Tokyo was my least favorite among the places I visited in Japan. It’s because I’m not a huge fan of big and very crowded cities. And Tokyo is definitely a very big and very crowded city.
We arrived very late at night from Takayama, so we only had one day to tour the city. Takayama and Shirakawa-go were much colder, Tokyo doesn’t snow a lot. But when we arrived in Tokyo we saw some snow on the roads. It snowed heavily the day before, and the news said it was the coldest in Tokyo in 48 years.
We were staying in Shinjuku, and our apartment was very close to the train station. Tokyo’s railway system is truly amazing. I got lost in the subway, something that never happened to me before. I never thought that one subway line could have four different routes and two underground levels. It made me feel like I came from the Dark Ages.
We were too tired to wake up early on the following day, our last day in Japan. Since we really love to walk, we walked a few kilometers to the next train station, Shinjuku station, where we took the JR line to the famous tourist spots in Tokyo.
Our first stop was Shibuya. It’s a place every dog lover should not miss. If you’ve seen the movie about Hachiko then you’ll know what I mean. It was there where the original Hachiko, who became a symbol of loyalty in Japan, used to wait for his dead master to come home everyday for nine years. Just go to the Hachiko exit and as soon as you step out of the station you’ll see his statue. It’s also where you can find the famous Shibuya crossing, which is known to be one of the busiest intersections in the world.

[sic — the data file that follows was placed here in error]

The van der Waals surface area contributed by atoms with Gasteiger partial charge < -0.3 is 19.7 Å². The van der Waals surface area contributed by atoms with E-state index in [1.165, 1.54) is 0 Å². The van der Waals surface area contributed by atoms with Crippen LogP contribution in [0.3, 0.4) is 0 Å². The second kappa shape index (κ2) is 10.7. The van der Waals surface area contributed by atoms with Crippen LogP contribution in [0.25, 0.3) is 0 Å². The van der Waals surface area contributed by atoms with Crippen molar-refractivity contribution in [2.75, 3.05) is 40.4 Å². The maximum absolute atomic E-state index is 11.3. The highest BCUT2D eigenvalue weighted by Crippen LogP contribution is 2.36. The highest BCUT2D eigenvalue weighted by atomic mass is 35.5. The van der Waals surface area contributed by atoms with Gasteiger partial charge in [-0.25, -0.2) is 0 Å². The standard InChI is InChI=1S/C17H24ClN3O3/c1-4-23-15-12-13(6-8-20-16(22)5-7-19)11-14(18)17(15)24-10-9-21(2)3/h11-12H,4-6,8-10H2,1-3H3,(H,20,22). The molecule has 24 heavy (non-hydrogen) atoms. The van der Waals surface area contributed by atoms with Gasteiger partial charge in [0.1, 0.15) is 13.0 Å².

Our next stop was Ueno Park. I have to admit we were disappointed when we got there. It looked like a barren wasteland, with its lifeless cherry blossom trees and deserted spaces. It would have looked beautiful in the spring, but we chose the wrong season to visit. Just a fun fact, Ueno is the name of Hachiko’s master.
Next we went to Tokyo station and wandered along the nearby streets. It was almost sunset and by this time the cold had taken its toll on me since I didn’t bring the jacket that had kept me alive for the past few days. I thought that Tokyo wasn’t as cold as the other places we’ve been to so I would get by without it. I was wrong, and we stopped at a McDonald’s to drink hot coffee. While I was drinking my coffee I looked around the crowded but unusually quiet McDonald’s, the most silent McDonald’s I’ve ever been to, and I realized how lonely life is in Tokyo. It is one of the most advanced cities in the world, and it is where people eat quietly by themselves in lonely restaurants. Most restaurants in Tokyo only have counter tables and people come in to eat by themselves for about five minutes and leave. Tokyo is very crowded, but I could barely see people walking in groups and talking and laughing with each other. And I asked myself, is this the epitome of urban living?
We had dinner at one of those restaurants where you order your meals from machines. It was so amazing how meals arrived very fast, and the ramen and meat were very good.
Strangely we didn’t feel sad to leave Tokyo early on the following morning.